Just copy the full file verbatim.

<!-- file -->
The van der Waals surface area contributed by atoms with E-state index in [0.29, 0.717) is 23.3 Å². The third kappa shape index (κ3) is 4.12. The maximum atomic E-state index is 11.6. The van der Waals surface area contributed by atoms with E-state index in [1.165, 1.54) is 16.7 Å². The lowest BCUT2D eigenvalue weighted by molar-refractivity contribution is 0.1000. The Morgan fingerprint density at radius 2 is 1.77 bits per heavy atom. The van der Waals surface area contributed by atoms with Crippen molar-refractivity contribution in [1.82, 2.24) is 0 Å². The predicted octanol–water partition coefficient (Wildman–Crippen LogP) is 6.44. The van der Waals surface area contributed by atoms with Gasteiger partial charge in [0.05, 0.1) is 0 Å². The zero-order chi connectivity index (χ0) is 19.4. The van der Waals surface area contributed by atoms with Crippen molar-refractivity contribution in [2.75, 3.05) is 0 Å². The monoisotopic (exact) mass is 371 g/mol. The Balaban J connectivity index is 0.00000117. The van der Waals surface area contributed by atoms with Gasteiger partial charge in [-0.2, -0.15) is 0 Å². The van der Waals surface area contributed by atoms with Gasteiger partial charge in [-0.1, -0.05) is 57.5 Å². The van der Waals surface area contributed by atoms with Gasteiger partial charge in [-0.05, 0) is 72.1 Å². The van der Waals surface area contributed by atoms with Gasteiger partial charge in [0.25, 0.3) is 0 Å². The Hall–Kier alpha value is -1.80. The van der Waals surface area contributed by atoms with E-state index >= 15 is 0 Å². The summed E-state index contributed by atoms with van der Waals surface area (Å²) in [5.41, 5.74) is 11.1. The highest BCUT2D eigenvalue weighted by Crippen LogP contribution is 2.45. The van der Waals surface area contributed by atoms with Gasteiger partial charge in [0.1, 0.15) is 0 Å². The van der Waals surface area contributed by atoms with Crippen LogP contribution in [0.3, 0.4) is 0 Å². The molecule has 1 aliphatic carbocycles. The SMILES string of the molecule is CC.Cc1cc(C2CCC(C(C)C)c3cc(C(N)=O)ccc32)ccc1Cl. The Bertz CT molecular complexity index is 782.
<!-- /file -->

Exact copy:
The van der Waals surface area contributed by atoms with E-state index in [0.29, 0.717) is 23.3 Å². The third kappa shape index (κ3) is 4.12. The maximum atomic E-state index is 11.6. The van der Waals surface area contributed by atoms with E-state index in [1.165, 1.54) is 16.7 Å². The lowest BCUT2D eigenvalue weighted by molar-refractivity contribution is 0.1000. The Morgan fingerprint density at radius 2 is 1.77 bits per heavy atom. The van der Waals surface area contributed by atoms with Crippen molar-refractivity contribution in [1.82, 2.24) is 0 Å². The predicted octanol–water partition coefficient (Wildman–Crippen LogP) is 6.44. The van der Waals surface area contributed by atoms with Gasteiger partial charge in [0.05, 0.1) is 0 Å². The zero-order chi connectivity index (χ0) is 19.4. The van der Waals surface area contributed by atoms with Crippen molar-refractivity contribution in [2.75, 3.05) is 0 Å². The monoisotopic (exact) mass is 371 g/mol. The Balaban J connectivity index is 0.00000117. The van der Waals surface area contributed by atoms with Gasteiger partial charge in [-0.2, -0.15) is 0 Å². The van der Waals surface area contributed by atoms with Gasteiger partial charge in [-0.1, -0.05) is 57.5 Å². The van der Waals surface area contributed by atoms with Gasteiger partial charge in [-0.05, 0) is 72.1 Å². The van der Waals surface area contributed by atoms with Gasteiger partial charge in [0.25, 0.3) is 0 Å². The Hall–Kier alpha value is -1.80. The van der Waals surface area contributed by atoms with E-state index >= 15 is 0 Å². The summed E-state index contributed by atoms with van der Waals surface area (Å²) in [5.41, 5.74) is 11.1. The highest BCUT2D eigenvalue weighted by Crippen LogP contribution is 2.45. The van der Waals surface area contributed by atoms with Gasteiger partial charge in [0.1, 0.15) is 0 Å². The van der Waals surface area contributed by atoms with Crippen LogP contribution in [0.3, 0.4) is 0 Å². The molecule has 1 aliphatic carbocycles. The SMILES string of the molecule is CC.Cc1cc(C2CCC(C(C)C)c3cc(C(N)=O)ccc32)ccc1Cl. The Bertz CT molecular complexity index is 782.